Iran further breaches nuclear deal as talks with the US near 'impasse’

US official doubts Iran’s seriousness about return to JCPOA.

A handout satellite image shows a general view of the Natanz nuclear facility after a fire, in Natanz, Iran July 8, 2020 (photo credit: MAXAR TECHNOLOGIES/HANDOUT VIA REUTERS)
A handout satellite image shows a general view of the Natanz nuclear facility after a fire, in Natanz, Iran July 8, 2020
(photo credit: MAXAR TECHNOLOGIES/HANDOUT VIA REUTERS)
Iran launched advanced uranium enrichment machines on Saturday, a day after US and Iranian officials clashed over what sanctions the US should lift to return to the 2015 nuclear deal.
Iran has demanded that all US sanctions since the 2017 be removed.
The talks in Vienna, in which European Union officials are shuttling between the remaining parties to the deal and the United States, aim to restore the bargain at the core of the agreement - restrictions on Iran's nuclear activities in exchange for the lifting of US and other international sanctions.
"All Trump sanctions were anti-JCPOA & must be removed—w/o distinction between arbitrary designations," Iranian Foreign Minister Javad Zarif said on Twitter, referring to the deal by its full name, the Joint Comprehensive Plan of Action.
The US left the JCPOA under former president Donald Trump in 2018; Iran began flouting the deal’s nuclear limitations soon after, having kept its program intact as it had been before the deal, and had ramped up its aggression throughout the Middle East in the years after the JCPOA was reached.
The United States says it is prepared to lift "sanctions that are inconsistent with the JCPOA." While it has declined to elaborate, that appears to exclude sanctions formally unrelated to nuclear issues covered by the deal, such as human rights.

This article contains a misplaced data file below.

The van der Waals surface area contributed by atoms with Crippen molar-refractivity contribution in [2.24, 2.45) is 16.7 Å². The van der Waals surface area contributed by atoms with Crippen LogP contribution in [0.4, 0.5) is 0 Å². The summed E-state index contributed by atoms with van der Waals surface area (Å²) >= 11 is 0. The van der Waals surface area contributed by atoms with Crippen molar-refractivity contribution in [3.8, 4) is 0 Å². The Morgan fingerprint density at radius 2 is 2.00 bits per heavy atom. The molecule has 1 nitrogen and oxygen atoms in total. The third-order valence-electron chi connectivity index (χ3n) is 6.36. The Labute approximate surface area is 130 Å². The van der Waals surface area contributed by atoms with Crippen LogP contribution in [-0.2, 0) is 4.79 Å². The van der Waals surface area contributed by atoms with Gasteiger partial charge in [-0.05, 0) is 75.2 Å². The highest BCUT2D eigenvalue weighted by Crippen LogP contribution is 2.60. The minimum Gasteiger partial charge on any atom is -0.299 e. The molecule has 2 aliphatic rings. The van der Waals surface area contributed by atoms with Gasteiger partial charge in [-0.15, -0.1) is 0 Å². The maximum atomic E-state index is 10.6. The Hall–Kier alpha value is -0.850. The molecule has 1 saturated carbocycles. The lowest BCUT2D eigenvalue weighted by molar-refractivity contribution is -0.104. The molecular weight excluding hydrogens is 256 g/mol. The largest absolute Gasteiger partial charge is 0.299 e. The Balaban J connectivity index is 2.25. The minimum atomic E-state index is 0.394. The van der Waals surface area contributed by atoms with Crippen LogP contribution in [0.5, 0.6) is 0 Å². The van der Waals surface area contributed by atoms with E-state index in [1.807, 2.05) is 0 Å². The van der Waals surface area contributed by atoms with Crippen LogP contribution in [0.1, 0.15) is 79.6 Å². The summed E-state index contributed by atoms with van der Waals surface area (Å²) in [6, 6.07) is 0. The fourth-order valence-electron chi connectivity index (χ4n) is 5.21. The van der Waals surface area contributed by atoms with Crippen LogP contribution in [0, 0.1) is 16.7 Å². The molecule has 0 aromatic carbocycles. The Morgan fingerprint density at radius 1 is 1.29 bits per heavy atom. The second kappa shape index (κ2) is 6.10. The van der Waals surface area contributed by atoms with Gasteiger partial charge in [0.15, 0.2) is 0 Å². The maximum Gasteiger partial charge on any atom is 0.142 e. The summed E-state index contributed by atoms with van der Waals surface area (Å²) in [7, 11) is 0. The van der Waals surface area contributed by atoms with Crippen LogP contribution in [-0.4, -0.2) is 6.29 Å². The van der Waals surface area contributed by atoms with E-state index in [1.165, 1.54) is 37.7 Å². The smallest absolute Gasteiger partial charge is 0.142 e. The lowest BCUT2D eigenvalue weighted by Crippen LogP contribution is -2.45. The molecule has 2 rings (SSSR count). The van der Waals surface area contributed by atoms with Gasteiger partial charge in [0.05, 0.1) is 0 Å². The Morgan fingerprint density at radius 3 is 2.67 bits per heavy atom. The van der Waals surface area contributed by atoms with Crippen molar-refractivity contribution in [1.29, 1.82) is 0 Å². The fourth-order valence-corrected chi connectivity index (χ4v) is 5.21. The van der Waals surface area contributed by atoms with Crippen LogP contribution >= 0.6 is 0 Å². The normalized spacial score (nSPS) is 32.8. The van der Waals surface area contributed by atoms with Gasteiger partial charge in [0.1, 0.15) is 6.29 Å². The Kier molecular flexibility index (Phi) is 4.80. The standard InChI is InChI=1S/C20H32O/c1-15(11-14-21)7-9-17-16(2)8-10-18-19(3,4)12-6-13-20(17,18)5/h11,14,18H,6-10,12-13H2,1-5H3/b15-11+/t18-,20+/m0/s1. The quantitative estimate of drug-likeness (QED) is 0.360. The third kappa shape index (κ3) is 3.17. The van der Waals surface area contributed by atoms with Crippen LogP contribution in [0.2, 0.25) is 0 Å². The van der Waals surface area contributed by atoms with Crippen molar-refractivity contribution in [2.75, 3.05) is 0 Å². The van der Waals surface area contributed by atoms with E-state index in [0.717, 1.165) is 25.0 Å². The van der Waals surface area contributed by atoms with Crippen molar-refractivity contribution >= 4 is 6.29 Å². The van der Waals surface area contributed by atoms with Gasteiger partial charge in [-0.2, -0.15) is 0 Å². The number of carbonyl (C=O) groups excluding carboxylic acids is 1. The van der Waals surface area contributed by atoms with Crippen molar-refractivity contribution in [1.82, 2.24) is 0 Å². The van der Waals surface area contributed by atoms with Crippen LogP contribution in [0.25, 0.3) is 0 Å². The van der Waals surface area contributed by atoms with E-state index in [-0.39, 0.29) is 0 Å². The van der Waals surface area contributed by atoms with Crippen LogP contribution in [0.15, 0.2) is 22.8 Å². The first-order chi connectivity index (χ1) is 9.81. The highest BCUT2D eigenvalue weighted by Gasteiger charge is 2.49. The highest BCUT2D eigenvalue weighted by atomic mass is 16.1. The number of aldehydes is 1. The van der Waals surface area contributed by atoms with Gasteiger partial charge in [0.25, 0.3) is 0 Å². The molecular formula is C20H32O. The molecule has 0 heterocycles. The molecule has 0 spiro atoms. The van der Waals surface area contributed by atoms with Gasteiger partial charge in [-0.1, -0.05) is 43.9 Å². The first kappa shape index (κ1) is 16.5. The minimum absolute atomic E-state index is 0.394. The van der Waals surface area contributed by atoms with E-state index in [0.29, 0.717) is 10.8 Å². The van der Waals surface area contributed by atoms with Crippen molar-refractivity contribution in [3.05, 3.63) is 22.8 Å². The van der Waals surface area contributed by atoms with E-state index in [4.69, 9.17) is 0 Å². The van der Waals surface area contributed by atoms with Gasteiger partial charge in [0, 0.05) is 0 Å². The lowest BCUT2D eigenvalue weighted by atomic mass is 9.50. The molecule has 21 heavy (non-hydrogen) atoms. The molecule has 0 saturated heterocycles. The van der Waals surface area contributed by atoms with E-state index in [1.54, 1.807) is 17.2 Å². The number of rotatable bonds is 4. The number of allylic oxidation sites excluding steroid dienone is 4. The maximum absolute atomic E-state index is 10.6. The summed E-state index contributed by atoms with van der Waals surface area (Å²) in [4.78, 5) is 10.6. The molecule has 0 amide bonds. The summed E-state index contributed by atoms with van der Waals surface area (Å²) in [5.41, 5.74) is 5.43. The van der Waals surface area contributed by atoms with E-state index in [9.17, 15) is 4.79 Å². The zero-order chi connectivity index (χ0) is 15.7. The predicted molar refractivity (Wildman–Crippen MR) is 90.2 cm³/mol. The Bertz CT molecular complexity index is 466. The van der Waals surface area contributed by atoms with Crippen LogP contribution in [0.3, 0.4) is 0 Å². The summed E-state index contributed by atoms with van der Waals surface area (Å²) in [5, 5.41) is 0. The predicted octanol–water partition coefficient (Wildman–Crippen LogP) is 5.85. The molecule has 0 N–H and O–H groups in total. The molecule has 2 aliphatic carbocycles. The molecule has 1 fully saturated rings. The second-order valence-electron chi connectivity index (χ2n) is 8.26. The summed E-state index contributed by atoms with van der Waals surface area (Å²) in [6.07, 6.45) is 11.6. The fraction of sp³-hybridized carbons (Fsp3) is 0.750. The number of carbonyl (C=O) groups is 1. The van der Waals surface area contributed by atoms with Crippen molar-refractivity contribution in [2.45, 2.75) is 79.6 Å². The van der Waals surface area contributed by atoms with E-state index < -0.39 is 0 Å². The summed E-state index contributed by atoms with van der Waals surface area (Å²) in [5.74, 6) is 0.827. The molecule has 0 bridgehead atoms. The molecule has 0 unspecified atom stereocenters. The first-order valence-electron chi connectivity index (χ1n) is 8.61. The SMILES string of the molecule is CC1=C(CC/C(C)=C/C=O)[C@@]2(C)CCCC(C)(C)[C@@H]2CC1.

A senior US State Department official told reporters the United States had seen some signs of Iranian seriousness about returning to the nuclear pact but "certainly not enough."
"If Iran sticks to the position that every sanction that has been imposed since 2017 has to be lifted or there will be no deal, then we are heading towards an impasse," the senior US official told reporters on a conference call.
Whether the statements are opening gambits or more firm positions remains to be seen. European officials said Iran was bargaining hard at the outset.
The remaining parties to the accord - Iran, Britain, China, France, Germany and Russia - met again on Friday after talks formally began on Tuesday and they agreed to keep going, Russian and Chinese envoys said.
"The #JCPOA participants took stock of the work done by experts over the last three days and noted with satisfaction the initial progress made," Mikhail Ulyanov, Russia's envoy to the United Nations' International Atomic Energy Agency (IAEA), said on Twitter after the meeting formally known as the Joint Commission.
"The Commission will reconvene next week in order to maintain the positive momentum."
The remaining parties have formed two expert-level working groups whose job is to draw up lists of sanctions that the United States will lift and of nuclear restrictions Iran will implement. Their work continues between Joint Commission meetings.
"All parties have narrowed down their differences and we do see the momentum for gradually evolving consensus," Wang Qun, China's ambassador to the IAEA, told reporters.